Tuesday, 1 March 2016

Defence spending cut in real terms; it is down to 1.65 per cent of GDP, lowest since 1962



By Ajai Shukla
Business Standard, 1st March 2016

Defence allocations: 2016-17

(In rupees crore; one crore = ten million)


2014-15 (Actual)
2015-16 (BE)
2015-16 (RE)
2016-17 (BE)





Revenue budget









Salaries



        
(a)  Army *
67576
73068
71683
82174
(b)  Navy
5788
6288
6287
7688
(c)  Air Force
10533
11360
11359
13437
(d)  DRDO
2306
2500
2444
2873
TOTAL SALARY
86203
93216
91773
106172





Other revenue expenditure
50604
58923
51463
56578
Total Revenue allocation
136807
152139
143236
162759





Capital budget









Army
13890
22406
18486
22110
Navy
21249
23911
18678
20715
IAF
30809
31481
28644
27555
Defence R&D Org
7483
7788
6480
6866
Land & works
7075
7087
8368
8207
Other heads
1381
1915
744
888
Total Capital allocation
81887
94588
81400
86340





Total budget allocation
218694
246727
224636
249099





Total government spending
1663673
1777477
1785391
1978060





Gross domestic production
12653762
14108945
13567192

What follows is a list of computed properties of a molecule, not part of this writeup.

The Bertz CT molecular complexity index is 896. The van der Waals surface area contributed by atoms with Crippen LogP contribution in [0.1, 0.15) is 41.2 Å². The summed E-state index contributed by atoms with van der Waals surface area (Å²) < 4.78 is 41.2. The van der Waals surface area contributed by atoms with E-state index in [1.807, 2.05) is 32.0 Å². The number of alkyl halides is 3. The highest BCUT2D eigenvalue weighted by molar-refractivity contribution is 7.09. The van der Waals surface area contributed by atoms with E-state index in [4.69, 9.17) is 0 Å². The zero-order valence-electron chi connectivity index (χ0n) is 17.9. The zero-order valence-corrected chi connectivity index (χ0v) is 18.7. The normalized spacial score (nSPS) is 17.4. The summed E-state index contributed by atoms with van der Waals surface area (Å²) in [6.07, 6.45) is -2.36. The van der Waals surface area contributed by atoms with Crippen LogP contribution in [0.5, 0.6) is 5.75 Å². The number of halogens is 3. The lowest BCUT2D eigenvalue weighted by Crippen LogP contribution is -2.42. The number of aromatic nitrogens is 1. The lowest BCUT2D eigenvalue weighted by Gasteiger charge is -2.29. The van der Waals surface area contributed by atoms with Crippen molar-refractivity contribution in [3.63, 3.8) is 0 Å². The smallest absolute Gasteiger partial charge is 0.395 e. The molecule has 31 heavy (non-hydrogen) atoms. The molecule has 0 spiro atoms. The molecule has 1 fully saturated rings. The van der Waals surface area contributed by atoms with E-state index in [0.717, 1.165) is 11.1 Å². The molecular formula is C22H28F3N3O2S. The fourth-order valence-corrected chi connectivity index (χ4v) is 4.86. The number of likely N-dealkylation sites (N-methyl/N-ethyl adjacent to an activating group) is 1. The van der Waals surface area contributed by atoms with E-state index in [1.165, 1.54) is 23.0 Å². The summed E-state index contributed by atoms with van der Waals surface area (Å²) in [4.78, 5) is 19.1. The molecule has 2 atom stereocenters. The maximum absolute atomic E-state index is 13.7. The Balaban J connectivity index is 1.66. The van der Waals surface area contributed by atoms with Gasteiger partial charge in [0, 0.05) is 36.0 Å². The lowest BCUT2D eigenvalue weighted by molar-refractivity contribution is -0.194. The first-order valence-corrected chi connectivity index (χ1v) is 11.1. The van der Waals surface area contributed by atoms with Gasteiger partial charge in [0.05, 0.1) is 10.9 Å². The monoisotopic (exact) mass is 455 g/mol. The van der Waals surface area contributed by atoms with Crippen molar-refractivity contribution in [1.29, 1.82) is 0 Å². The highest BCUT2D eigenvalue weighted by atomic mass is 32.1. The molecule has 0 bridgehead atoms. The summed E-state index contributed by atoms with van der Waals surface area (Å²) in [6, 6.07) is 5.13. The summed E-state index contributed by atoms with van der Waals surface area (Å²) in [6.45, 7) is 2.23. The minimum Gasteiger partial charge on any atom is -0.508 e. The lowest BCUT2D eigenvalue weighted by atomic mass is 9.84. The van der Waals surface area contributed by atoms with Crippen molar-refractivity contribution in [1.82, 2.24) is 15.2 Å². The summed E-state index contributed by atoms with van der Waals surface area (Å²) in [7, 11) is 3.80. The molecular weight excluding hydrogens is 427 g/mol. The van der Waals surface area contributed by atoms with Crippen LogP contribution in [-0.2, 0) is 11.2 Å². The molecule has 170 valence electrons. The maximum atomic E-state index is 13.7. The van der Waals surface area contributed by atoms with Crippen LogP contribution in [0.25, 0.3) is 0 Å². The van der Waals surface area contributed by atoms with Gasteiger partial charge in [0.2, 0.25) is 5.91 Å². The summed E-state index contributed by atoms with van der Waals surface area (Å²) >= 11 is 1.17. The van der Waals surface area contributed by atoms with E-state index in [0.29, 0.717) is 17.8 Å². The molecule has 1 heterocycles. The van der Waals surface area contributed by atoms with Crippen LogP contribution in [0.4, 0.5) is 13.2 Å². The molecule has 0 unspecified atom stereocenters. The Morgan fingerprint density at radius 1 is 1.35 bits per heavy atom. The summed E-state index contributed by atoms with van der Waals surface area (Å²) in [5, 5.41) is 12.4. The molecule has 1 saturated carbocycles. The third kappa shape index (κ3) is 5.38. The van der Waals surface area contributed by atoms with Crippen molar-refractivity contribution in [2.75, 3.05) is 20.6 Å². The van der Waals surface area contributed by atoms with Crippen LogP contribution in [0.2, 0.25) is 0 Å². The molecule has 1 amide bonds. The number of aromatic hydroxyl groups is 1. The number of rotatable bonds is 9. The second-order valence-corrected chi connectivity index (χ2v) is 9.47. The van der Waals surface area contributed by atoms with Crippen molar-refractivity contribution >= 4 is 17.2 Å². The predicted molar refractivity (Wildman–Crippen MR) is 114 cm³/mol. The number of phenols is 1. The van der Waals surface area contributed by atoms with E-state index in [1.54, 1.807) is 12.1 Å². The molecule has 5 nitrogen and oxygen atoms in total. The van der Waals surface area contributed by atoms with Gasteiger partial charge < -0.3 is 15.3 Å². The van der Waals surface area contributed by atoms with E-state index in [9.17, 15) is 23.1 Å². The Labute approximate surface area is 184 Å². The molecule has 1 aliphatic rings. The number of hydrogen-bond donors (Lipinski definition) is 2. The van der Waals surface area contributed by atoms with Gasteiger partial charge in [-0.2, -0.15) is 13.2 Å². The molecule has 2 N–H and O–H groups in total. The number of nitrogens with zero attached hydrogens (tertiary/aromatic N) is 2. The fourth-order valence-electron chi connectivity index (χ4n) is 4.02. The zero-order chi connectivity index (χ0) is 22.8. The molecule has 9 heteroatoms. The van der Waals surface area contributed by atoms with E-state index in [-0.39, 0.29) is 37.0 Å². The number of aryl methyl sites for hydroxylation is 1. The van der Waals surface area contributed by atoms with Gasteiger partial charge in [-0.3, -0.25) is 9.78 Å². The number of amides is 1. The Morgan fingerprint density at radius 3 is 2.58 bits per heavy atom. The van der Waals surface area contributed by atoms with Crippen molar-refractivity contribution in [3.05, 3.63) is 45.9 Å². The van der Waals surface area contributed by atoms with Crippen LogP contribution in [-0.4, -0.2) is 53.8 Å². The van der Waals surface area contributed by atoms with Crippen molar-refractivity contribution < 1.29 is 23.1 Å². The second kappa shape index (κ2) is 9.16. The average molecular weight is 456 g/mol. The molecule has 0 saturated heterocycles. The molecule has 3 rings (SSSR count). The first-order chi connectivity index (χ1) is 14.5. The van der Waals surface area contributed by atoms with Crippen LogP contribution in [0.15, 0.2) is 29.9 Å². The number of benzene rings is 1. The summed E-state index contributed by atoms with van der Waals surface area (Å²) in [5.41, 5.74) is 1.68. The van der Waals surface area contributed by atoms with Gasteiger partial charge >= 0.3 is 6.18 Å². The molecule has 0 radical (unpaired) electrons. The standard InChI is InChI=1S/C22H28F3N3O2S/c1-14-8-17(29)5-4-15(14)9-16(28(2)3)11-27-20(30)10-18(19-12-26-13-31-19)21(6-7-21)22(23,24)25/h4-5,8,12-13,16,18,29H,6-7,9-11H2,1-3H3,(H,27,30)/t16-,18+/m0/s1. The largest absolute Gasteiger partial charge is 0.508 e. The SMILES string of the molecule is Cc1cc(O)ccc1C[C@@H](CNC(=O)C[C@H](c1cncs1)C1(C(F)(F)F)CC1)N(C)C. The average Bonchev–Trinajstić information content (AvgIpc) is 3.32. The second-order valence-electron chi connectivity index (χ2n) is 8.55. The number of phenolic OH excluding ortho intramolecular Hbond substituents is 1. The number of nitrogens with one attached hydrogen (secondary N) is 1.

15065010





Defence budget as % of total spending
13.15%
13.85%
12.50 %
12.6%





As % of GDP
1.73%
1.75%
1.66%
1.65%





























































*    Including Rashtriya Rifles and J&K Light Infantry


Every finance minister, while presenting the annual budget, pays tribute to the military. He announces the defence allocation for the coming year --- normally 15-20 per cent higher than the previous year’s allocation --- and then promises that the government will make available whatever more is needed for defending the country.

This year, Finance Minister Arun Jaitley’s speech did not make even a token mention of the government’s highest chunk of expenditure. The defence allocation, at Rs 2,49,099 crore, was barely held at the same level as last year’s budget allocation of Rs 2,46,727 crore.

From this year’s revised allocation of Rs 2,24,636 crore, it was a raise of a little more than 10 per cent, well below defence inflation, which normally runs at 15 per cent annually.

The all-important capital head, under which new equipment is bought for modernising the military, spending has been flat for three years. In 2014-15, the capital spend was Rs 81,887 crore; in the revised estimates for 2015-16, it has dropped to Rs 81,400 crore; and will be only marginally higher this year at Rs 86,340 crore.